In 2009, UBS paid €600million to the US regulatory authorities following an investigation which showed that the bank ‘may’ have assisted wealthy Americans engage in tax evasion. By admitting that they had, the bank got a financial slap on the wrists and that was all. Before Christmas we learned that the bank had been hit with a Eur1,250million ‘fine’ in order for rigging the LIBOR interest rate over a period of years, in collusion with at least half a dozen other banks. This is the rate which affects how much you repaid on your credit card or loan account. Still, last year they paid out Eur2,800million in bonus’s to their bankster employees. […]
To be published in the Sunday Independent 12 Sept 2010
On numerous occasions in the last week we have heard our Minister for finance Mr. Lenihan remind us of the necessity to continue to guarantee the banks. Not to have done so initially would almost certainly have meant the instant financial collapse for our state. Of the two options open to him (letting the banks go, being the first), guaranteeing the Irish banks was the only practical option. Well, according to those who were advising himself and Mr. Cowen on that fateful night, when the crises meeting took place in Government Buildings.
Let’s face it, this is what he was told by the CEO’s and the Chairmen of Allied Irish Banks and Bank of Ireland. And these people should know shouldn’t they? These were the same people who, we had been led to believe, understood international finance, economics and the creation of wealth. After all, the bankers were finance professionals and Mr. Lenihan and Mr. Cowen, were legal professionals. You wouldn’t go to a solicitor for financial advice nor vice versa, would you? Our representatives at the meeting (Zig & Zag) were either lied to or they were incompetent, or both. Fortunately for everyone in the room that night, we’ll never know as there were no minutes taken at the meeting. Yeah, right.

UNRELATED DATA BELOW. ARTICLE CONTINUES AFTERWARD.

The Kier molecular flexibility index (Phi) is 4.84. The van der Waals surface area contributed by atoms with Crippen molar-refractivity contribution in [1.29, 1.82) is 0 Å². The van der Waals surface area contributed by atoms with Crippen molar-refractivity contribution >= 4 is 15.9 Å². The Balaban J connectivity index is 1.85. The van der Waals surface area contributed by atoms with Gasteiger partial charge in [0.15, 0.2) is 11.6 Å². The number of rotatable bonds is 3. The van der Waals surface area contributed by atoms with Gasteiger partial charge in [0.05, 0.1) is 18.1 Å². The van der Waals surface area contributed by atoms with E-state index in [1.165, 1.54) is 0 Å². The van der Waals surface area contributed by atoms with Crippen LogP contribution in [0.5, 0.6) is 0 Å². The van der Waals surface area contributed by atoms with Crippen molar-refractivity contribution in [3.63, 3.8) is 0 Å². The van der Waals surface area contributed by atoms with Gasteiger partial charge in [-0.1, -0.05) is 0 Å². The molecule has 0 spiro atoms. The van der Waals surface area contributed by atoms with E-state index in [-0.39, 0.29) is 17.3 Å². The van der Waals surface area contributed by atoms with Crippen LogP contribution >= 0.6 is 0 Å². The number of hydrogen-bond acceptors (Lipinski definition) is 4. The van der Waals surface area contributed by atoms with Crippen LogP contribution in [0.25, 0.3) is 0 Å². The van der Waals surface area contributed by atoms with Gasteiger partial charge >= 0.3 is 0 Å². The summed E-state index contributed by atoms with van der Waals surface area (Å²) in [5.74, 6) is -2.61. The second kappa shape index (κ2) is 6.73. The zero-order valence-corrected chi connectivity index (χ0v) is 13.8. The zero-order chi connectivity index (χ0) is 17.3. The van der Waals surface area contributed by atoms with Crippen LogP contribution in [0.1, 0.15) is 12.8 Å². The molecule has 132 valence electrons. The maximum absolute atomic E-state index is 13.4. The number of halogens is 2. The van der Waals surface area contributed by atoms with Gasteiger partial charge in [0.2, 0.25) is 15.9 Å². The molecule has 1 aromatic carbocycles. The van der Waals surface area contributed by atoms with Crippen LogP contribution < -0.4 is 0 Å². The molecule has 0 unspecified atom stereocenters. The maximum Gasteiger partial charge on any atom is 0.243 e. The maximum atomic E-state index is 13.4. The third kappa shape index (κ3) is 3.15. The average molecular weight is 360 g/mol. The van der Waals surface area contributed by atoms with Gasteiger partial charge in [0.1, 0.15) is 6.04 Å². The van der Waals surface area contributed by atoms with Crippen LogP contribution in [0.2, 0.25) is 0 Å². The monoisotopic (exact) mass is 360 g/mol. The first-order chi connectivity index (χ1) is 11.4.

We can only surmise that the bankers put up an extremely strong case for the guaranteeing of the banks and strangely Anglo Irish bank, which they knew was in serious trouble. The problem is, Mr. Lenihan has ever told us what, specifically, the alternatives were. Sure, we have heard the warnings of “economic meltdown” and “imminent collapse of the financial system” etc etc. But so far, nobody has actually told us what these mean. What advice specifically did Mr. Lenihan and Mr. Cowen receive from the bankers? What “appalling vista” lay before them that left them with no choice but to guarantee the Irish banks and therefore a generation to economic hardship? I, for one, would really like to know the answer. I mean, how bad would the alternative have been? ./………… […]
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The ‘Associated Loans’ are the amount of money that was lent to borrowers which was secured against the anticipated increase in the value of the underlying asset! The formula used to calculate the anticipated increase in value must be the same as used to calculate the length of a piece of string…. […]
This short article by Karl Whelan, Professor of economics at UCD, makes it very obvious that we must reconsider the entire NAMA idea. The majority of the people elected the present Government to run the Country on our behalf and to be kind, it hasn’t be working out so well. Now they are about to orchestrate the biggest distortion of the free market ever and it will cost you personally (and each of your children) more than EUR15,000. […]